For many guys, the lower pecs are the most difficult area to fully develop. That's about to change. Not because we're the proud owners of a magical exercise that'll finally build this hard-to-grow area, but because we've developed seven chest-workout strategies which take direct aim at shallow lower pecs.
To add thickness to your lower chest, start by abandoning the "one pec exercise is enough" mentality when it comes to putting together a workout. To focus on a stubborn area, it may be too late to pick your parents—but not too late to dig deep into your bag of chest-training tricks.
Besides adding specific lower-pec exercises, you can also manipulate your workout and boost your training intensity by adding techniques such as dropsets, rest-pause sets, or even negative reps. Addressing all of these elements is your best option to reignite muscle growth and give your lower pecs a big lift.
Try these seven tips to power up your lagging lower chest.
1. Train Lower Chest First
Many a chest workout has deservedly started with the bench press. When you're prioritizing a particular area, start with exercises that target that area, and do them when your energy is fresh and your strength is high. In this case, do a lower-pec move like a decline barbell press right off the bat.
If you traditionally do declines later in your workout, you'll notice right away that you're significantly stronger when doing them first. That's the idea: Tackle the target area with weights it hasn't had to push before. Above that, don't be afraid to push heavier weights for lower reps than you normally do. If you typically do declines for sets of 10 reps, increase the weight and do sets of 6-8. Don't underestimate the impact that a novel training stimulus has on a target muscle.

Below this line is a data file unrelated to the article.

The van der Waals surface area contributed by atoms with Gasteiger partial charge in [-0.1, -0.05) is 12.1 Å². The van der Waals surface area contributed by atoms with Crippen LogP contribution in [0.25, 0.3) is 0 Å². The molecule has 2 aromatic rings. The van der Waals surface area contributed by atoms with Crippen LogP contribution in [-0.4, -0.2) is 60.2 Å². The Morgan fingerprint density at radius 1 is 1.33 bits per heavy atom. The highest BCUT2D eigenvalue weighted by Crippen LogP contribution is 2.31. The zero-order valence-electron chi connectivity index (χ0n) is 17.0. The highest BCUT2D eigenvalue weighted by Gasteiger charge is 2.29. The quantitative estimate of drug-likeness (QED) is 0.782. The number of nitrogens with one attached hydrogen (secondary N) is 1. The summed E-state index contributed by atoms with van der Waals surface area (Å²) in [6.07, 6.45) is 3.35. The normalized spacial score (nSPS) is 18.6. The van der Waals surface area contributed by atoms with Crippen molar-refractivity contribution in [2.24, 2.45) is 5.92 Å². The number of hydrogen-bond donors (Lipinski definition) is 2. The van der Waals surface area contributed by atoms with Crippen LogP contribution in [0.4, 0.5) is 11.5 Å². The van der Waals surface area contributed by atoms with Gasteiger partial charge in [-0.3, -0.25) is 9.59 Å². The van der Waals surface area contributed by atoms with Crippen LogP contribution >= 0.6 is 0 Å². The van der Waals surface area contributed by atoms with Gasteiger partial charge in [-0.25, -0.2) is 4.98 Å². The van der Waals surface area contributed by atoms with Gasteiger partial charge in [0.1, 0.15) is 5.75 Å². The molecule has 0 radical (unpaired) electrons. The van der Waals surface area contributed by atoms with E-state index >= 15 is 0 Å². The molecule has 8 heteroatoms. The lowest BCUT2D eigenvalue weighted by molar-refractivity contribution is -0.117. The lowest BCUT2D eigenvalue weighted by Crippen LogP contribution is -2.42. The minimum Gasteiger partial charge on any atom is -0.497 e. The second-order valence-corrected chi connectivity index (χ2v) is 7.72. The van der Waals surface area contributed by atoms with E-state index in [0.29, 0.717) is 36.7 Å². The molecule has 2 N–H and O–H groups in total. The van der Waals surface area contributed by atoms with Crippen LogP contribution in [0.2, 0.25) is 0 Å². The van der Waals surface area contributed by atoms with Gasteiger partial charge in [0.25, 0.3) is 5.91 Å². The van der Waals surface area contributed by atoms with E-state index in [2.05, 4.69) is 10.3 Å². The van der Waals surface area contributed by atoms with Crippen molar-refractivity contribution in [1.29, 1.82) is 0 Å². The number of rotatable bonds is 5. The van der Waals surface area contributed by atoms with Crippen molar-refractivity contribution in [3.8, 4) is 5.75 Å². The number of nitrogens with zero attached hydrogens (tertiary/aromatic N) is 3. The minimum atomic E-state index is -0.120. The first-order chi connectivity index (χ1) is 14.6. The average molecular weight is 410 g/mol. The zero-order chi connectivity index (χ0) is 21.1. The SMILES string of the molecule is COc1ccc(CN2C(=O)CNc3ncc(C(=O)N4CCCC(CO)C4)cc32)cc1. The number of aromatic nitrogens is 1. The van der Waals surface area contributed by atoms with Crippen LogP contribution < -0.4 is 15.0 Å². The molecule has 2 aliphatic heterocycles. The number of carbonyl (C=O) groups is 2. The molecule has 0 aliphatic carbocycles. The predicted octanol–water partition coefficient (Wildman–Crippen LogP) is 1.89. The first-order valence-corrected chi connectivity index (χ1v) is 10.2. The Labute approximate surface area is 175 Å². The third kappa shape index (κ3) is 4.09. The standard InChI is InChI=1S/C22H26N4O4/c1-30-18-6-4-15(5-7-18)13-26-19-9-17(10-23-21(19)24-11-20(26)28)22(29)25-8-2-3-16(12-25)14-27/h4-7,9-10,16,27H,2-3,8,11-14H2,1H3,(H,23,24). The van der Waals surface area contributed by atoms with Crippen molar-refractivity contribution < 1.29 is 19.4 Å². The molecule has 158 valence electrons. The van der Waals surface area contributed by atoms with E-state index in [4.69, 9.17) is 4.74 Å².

2. Do a Second Lower-Pec Movement Later in Your Workout
Lower-Chest Exercise List
Presses (multijoint exercise):
Flyes (single-joint exercise)
- Decline Dumbbell Fly
- Decline Cable Fly
Who says you have to do only one lower-chest exercise per workout? It's normally a good idea to use various angles—from flat bench to incline to decline—to hit all the muscle fibers. You can also work those lower-pec fibers in different ways for better development. Try using a decline bench set to a different angle than your first decline exercise, or use a totally different decline-focused machine.
Just avoid doing lower-chest exercises that closely mirror each other, such as the decline barbell press and Smith machine decline press, both of which are done on a bench at the same angle. The same is true of decline dumbbell and barbell presses when you do them at the same bench angle. Find ways to get more variation in your workout.
In addition to introducing a second exercise from a different angle, train the muscle in a slightly different rep range. So, if you did the first exercise heavy for sets of 6-8, do the second with slightly lighter weights for sets of 10-12. The multiple relative intensities are great for increasing strength and size.
3. Target The Lower Pecs With Single-Joint Exercises
The high cable cross-over (with the pulleys attached to the top), decline bench fly, and cable fly all target the lower pecs while eliminating contribution from the triceps. With single-joint exercises, use a slightly higher rep range than you would for presses. As with other isolation moves, these are best done at the end of your workout.